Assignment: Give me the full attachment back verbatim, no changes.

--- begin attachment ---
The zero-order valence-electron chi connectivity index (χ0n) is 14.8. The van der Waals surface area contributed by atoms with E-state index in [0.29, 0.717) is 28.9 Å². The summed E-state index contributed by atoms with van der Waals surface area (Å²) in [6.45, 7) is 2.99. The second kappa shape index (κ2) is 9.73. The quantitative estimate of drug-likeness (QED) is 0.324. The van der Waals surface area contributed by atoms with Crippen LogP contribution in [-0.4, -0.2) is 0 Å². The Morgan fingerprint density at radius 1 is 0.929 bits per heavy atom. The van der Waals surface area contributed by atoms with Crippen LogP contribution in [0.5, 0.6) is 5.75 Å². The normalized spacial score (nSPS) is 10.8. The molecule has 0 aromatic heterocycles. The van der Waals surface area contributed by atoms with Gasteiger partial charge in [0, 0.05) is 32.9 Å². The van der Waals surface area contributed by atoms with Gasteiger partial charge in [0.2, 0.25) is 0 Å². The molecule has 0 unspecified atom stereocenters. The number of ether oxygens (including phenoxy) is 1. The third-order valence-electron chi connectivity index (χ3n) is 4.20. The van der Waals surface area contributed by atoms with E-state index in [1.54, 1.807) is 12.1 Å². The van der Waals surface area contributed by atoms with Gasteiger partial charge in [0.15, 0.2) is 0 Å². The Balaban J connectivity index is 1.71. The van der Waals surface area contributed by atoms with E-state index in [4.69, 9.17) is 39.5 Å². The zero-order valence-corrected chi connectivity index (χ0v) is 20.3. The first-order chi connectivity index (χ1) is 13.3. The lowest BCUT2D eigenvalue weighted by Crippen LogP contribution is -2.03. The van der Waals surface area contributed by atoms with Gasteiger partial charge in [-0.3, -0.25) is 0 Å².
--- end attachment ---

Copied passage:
The zero-order valence-electron chi connectivity index (χ0n) is 14.8. The van der Waals surface area contributed by atoms with E-state index in [0.29, 0.717) is 28.9 Å². The summed E-state index contributed by atoms with van der Waals surface area (Å²) in [6.45, 7) is 2.99. The second kappa shape index (κ2) is 9.73. The quantitative estimate of drug-likeness (QED) is 0.324. The van der Waals surface area contributed by atoms with Crippen LogP contribution in [-0.4, -0.2) is 0 Å². The Morgan fingerprint density at radius 1 is 0.929 bits per heavy atom. The van der Waals surface area contributed by atoms with Crippen LogP contribution in [0.5, 0.6) is 5.75 Å². The normalized spacial score (nSPS) is 10.8. The molecule has 0 aromatic heterocycles. The van der Waals surface area contributed by atoms with Gasteiger partial charge in [0, 0.05) is 32.9 Å². The van der Waals surface area contributed by atoms with Gasteiger partial charge in [0.2, 0.25) is 0 Å². The molecule has 0 unspecified atom stereocenters. The number of ether oxygens (including phenoxy) is 1. The third-order valence-electron chi connectivity index (χ3n) is 4.20. The van der Waals surface area contributed by atoms with E-state index in [1.54, 1.807) is 12.1 Å². The van der Waals surface area contributed by atoms with Gasteiger partial charge in [0.15, 0.2) is 0 Å². The Balaban J connectivity index is 1.71. The van der Waals surface area contributed by atoms with E-state index in [4.69, 9.17) is 39.5 Å². The zero-order valence-corrected chi connectivity index (χ0v) is 20.3. The first-order chi connectivity index (χ1) is 13.3. The lowest BCUT2D eigenvalue weighted by Crippen LogP contribution is -2.03. The van der Waals surface area contributed by atoms with Gasteiger partial charge in [-0.3, -0.25) is 0 Å².